HAWKINS, Texas — It’s a new era at Jarvis Christian. Earlier this year, the institution celebrated it’s 110th anniversary by dropping college from its name, officially becoming a university and joining elite company in HBCU sports.
In the spring, Jarvis announced it would add wrestling to its list of athletic programs, becoming just the fourth institution out of the 107 HBCUs to acknowledge the sport, led by freshman Cedric Abney.
“It feels surreal," Abney said. "Sometimes you just dream of being about making history and being a part of history, so you know, to leave a legacy and to do it on HBCU level, that's where I want to be.”
While Jarvis joins extremely rare company for men’s wrestling, on the women’s side, the university is in a league of its own. By adding women's wrestling, Jarvis became the one and only HBCU in the nation to house an active women’s wrestling team, eventually choosing Lance Brown as head coach.
Brown coached under California Hall of Fame Wrestling Coach Kent Olson, where he was a part of three conference championships, a regional championship and a team finish at 3rd place in the California Community College Athletic Association State Championship.
“The goal is to hopefully get other HBCUs to follow suit, to say 'hey, we need to have a team, we have men's teams, but let's let's get the women involved,'" Brown said. "Because women's overall is the fastest growing sport in the country, women's wrestling.”
In their first meet this season, JCU women's wrestling team had all three wrestlers place, including a third-place finish from Natalie Bryant, becoming the first HBCU in women's wrestling history to compete in tournaments and duals.
“It's so nice to be part of history," Bryant said. "It's so nice to like, know that I'm part of like, the beginning of it all."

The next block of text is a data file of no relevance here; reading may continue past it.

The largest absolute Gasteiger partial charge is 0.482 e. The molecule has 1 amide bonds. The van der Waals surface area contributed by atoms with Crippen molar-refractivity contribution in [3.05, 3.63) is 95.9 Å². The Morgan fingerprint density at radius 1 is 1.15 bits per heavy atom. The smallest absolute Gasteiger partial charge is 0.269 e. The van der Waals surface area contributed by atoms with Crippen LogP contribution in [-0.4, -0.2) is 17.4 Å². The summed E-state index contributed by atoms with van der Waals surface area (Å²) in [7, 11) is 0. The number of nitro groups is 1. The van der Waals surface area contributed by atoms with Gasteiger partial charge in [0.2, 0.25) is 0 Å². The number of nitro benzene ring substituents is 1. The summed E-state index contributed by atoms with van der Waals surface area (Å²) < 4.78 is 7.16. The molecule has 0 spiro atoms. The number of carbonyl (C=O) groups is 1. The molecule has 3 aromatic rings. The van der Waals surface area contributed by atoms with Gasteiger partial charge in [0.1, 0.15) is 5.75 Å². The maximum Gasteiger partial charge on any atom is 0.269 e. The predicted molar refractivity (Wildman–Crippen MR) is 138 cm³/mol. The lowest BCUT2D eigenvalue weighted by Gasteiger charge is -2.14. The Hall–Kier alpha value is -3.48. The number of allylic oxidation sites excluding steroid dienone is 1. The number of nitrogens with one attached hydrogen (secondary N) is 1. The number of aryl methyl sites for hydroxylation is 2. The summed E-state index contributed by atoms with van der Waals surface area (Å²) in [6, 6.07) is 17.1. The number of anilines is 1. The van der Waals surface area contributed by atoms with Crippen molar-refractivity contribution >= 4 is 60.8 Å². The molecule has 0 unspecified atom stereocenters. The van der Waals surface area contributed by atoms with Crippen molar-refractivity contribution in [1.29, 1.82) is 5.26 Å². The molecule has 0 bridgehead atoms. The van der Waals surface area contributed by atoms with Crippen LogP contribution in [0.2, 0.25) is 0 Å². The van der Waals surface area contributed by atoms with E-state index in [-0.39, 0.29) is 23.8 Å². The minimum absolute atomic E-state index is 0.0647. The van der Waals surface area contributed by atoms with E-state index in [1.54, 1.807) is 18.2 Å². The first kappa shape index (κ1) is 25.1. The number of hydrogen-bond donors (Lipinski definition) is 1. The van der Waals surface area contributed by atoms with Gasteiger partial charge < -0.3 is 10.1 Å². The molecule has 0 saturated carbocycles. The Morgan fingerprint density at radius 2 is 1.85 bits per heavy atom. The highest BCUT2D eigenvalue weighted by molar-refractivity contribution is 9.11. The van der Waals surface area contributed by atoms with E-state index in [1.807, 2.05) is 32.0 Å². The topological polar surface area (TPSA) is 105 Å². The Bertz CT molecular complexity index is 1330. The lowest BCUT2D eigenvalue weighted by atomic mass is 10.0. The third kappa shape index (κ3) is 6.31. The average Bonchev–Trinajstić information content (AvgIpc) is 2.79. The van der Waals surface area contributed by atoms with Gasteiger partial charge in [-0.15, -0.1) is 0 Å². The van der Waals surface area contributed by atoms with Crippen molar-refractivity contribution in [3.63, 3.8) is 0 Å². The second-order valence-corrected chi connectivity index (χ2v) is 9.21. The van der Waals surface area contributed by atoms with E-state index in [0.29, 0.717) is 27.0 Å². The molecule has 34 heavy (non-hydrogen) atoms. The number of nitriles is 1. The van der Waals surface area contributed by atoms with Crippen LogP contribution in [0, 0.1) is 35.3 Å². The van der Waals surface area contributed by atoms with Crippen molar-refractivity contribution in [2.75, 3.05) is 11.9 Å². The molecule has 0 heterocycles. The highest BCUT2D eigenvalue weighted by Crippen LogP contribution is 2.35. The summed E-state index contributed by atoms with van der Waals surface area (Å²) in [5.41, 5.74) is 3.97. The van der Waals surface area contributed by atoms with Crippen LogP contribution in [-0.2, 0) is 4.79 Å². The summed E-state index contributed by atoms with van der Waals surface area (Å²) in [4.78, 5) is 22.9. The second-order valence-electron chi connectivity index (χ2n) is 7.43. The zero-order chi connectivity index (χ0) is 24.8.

To build a program from the ground up, you have to start from foundation. The program’s future practice facility is still an empty classroom, causing the team to travel each and every week to practice on the back court of the Gladewater High school gym.
“It's all scratch," Bryant said. "We only have our Coach Brown, we only have us and we all are trying our best to build this family and build this group. We want this sport to rise, we want everybody to rise with this sport. And we're hoping to find different practice partners so that we can help push them to their limits and help them push us to our limits so that we can just continuously get better and get better.”
Jarvis wrestling currently has no assistant coaches, no equipment managers, no recruitment help. All of these athletes, all are in it for the love of wrestling.
“You bleed together, you take bruises and take beatings, wins and losses," Coach Brown expressed. "But at the end of the night, everybody's riding home on the same bus for 10 hours. And you're laughing and you're having a good time at the end, everybody's just you're just having fun.”
Fun with its share of pain, growing pains of starting something new. An uphill battle these Bulldogs are ready for, to usher in a new wave in HBCU sports.
“That’s what it’s all about," Abney said. "Creating new waves around the world if we can because wrestling is like the oldest sport, but it's still growing. You got your football, your basketball, but football and basketball is already set in stone. But with wrestling you know, we still have places that we ain't at yet. We still have towns to hit, so we still a growing sport, even though it's the oldest.”
JCU will join the Sooner Athletic Conference for wrestling since the Red River Athletic Conference does not sponsor the sport.